Roundup Briefs


Copeland man reappointed to board

Copeland man reappointed to board

Jay Garetson, Copeland, has been reappointed to a four-year term on the Kansas State Board of Agriculture by Gov. Sam Brownback. Garetson, a fourth-generation family farmer, is a graduate of Kansas State University with a degree in agriculture economics.

The Kansas State Board of Agriculture is composed of nine members appointed by the governor. One member is appointed from each congressional district and the remaining members are appointed at large.

Sons of Legion to have monthly calf fry

The Sons of the American Legion will have its monthly calf fry dinner from 5:30 to 7:30 p.m. Thursday at 405 S. Main St.

The menu will include calf fries, hamburgers, hot dogs, baked beans, salads, dessert, iced tea and coffee. The cost is $8 for adults, $5 for children age 8 to 13 and free for those younger than 7 with a parent.

The dinner is open to the public.

Researchers: Drop the encouragement

MANHATTAN (AP) — If you want your workout buddy to improve, keep your mouth shut.

That's the advice from researchers at Kansas State University and Michigan State University.

Assistant Kansas State kinesiology professor Brandon Irwin said in a news release that the initial hunch was that encouragement would be motivating. But the researchers found it had almost the opposite effect.

In the study, subjects were told they would be exercising with a partner, although the partner was a looped video recording.

Researchers found that people exercised the longest when working out with a partner who was better and wasn't verbally encouraging. Irwin says the encouragement may have been perceived as condescending.

The findings are being published in the Journal of Medical Internet Research. Funding came from the Robert Wood Johnson Foundation.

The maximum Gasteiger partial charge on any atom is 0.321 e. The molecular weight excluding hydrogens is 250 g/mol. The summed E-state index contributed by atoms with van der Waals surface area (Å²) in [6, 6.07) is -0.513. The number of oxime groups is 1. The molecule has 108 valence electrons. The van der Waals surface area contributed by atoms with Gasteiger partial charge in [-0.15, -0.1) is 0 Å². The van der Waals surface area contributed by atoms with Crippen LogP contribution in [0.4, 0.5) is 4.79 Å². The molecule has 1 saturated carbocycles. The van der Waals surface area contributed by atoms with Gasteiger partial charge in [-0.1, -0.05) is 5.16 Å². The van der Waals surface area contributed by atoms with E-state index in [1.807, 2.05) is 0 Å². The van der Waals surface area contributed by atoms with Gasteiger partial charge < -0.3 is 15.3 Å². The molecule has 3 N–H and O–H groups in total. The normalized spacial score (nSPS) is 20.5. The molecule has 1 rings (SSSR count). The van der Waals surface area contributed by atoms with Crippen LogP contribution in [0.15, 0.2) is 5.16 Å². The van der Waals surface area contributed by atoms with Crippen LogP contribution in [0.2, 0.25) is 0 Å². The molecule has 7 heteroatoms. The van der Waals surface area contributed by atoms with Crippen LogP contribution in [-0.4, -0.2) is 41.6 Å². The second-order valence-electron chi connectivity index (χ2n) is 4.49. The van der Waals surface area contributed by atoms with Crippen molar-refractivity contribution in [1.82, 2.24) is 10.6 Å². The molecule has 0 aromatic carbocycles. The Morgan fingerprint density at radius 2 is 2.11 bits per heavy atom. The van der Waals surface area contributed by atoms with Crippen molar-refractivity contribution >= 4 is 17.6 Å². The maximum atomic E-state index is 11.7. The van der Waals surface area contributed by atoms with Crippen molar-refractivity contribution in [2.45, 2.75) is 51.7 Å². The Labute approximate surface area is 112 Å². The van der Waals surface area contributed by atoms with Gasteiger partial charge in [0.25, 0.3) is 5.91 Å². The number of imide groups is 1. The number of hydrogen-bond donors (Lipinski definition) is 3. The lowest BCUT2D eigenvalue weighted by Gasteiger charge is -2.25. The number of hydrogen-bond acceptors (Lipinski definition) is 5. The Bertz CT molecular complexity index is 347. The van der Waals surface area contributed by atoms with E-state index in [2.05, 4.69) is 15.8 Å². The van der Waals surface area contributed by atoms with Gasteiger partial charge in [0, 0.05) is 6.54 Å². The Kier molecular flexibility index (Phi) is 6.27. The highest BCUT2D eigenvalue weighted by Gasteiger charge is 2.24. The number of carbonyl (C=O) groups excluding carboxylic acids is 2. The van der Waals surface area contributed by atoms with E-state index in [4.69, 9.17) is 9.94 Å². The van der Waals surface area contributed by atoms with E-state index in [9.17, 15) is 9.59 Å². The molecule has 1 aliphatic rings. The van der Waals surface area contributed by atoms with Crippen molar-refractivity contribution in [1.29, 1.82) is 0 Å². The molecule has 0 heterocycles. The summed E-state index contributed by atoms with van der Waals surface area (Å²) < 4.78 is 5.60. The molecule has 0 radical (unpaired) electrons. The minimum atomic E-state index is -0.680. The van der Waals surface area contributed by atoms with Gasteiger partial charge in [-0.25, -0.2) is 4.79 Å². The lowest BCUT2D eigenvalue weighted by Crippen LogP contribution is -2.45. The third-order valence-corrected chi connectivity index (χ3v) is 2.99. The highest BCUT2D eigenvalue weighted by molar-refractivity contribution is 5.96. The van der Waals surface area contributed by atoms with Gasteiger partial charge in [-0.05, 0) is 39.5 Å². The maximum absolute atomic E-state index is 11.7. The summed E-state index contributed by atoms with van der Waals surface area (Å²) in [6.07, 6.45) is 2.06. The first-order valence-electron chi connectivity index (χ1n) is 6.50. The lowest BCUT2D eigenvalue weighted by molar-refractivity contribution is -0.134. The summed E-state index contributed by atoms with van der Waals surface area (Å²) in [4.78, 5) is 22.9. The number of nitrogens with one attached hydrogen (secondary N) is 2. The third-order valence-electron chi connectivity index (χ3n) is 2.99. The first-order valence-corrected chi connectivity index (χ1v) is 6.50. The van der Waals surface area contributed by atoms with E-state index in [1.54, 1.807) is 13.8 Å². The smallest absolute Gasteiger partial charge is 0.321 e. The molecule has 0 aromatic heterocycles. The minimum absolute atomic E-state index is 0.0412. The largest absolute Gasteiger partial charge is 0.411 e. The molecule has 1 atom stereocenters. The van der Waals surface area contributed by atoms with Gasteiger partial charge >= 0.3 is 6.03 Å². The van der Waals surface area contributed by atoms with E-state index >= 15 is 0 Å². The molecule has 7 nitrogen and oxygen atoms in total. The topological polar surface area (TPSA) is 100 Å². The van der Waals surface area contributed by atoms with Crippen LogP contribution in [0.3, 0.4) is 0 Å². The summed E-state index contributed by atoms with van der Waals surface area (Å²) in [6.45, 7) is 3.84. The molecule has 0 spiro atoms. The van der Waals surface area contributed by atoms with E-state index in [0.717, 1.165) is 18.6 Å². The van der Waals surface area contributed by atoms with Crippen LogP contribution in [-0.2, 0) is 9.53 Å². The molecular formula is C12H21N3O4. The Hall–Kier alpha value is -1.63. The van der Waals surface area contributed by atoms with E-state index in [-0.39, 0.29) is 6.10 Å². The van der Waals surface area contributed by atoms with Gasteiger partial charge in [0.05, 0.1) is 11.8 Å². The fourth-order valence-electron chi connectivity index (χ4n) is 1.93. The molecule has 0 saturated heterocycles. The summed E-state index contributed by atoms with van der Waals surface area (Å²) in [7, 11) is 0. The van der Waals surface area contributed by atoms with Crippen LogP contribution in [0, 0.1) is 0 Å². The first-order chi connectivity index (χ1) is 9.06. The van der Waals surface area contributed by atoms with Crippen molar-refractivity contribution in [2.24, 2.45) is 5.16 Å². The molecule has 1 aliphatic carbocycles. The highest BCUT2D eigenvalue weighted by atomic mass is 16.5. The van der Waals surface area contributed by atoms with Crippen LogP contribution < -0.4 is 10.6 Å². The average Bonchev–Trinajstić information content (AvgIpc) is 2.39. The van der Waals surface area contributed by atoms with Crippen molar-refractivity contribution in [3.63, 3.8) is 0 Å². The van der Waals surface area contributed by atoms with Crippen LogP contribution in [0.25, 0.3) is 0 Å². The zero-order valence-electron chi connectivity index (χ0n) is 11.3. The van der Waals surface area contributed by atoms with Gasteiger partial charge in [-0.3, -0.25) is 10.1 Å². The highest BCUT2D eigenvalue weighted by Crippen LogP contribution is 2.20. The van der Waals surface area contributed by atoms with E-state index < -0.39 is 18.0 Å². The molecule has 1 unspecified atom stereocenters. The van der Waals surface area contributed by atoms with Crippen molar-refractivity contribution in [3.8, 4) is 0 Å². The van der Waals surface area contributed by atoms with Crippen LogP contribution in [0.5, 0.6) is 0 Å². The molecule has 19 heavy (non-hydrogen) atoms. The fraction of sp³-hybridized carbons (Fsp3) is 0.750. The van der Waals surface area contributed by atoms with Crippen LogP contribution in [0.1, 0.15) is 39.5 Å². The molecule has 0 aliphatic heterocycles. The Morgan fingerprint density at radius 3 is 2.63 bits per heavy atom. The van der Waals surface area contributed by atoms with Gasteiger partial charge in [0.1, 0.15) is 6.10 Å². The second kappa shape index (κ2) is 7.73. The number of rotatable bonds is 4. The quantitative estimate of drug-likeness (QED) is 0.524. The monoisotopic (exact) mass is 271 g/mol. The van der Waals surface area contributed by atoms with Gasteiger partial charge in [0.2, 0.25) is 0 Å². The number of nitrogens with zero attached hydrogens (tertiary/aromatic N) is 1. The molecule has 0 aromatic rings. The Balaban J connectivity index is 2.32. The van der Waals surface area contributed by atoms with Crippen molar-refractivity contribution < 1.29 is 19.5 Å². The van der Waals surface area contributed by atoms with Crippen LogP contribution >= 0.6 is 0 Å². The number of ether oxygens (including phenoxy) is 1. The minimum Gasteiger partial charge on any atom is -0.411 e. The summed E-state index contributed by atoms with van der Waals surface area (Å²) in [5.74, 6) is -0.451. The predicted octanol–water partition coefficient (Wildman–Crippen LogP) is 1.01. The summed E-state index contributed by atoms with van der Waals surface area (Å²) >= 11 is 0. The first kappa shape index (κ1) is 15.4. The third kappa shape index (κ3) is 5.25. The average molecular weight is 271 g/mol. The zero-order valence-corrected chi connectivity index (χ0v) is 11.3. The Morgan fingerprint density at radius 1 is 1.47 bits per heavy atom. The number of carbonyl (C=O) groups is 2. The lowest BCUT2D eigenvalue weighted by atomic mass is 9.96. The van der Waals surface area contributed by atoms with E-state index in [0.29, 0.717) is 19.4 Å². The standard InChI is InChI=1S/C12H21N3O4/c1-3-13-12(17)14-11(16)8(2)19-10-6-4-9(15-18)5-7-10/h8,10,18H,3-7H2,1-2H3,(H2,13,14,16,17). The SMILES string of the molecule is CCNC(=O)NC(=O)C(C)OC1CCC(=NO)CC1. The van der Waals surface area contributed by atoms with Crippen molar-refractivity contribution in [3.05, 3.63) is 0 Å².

Army team verifying Fort Riley cemetery

FORT RILEY (AP) — An Army team is inspecting the cemetery at Fort Riley to verify that all service members buried there are properly identified and commemorated.

The work is part of the Army's initiative to make proper accounting of 27 cemeteries at 17 sites nationwide by June 30. Nearly 40,000 graves will be reviewed in all.

The work at Fort Riley began last week.

The Army team is photographing all grave markers and linking them to a web-based system to help families and visitors locate the graves.

The secretary of the Army issued a directive in 2011 to account for all service members buried at military cemeteries. That order followed the discovery of irregularities at Arlington National Cemetery in Virginia.

comments powered by Disqus
I commented on a story, but my comments aren't showing up. Why?
We provide a community forum for readers to exchange ideas and opinions on the news of the day.
Passionate views, pointed criticism and critical thinking are welcome. We expect civil dialogue.
Name-calling, crude language and personal abuse are not welcome.
Moderators will monitor comments with an eye toward maintaining a high level of civility in this forum.

If you don't see your comment, perhaps you ...
... called someone an idiot, a racist, a moron, etc. Name-calling or profanity (to include veiled profanity) will not be tolerated.
... rambled, failed to stay on topic or exhibited troll-like behavior intended to hijack the discussion at hand.
... included an e-mail address or phone number, pretended to be someone you aren't or offered a comment that makes no sense.
... accused someone of a crime or assigned guilt or punishment to someone suspected of a crime.
... made a comment in really poor taste.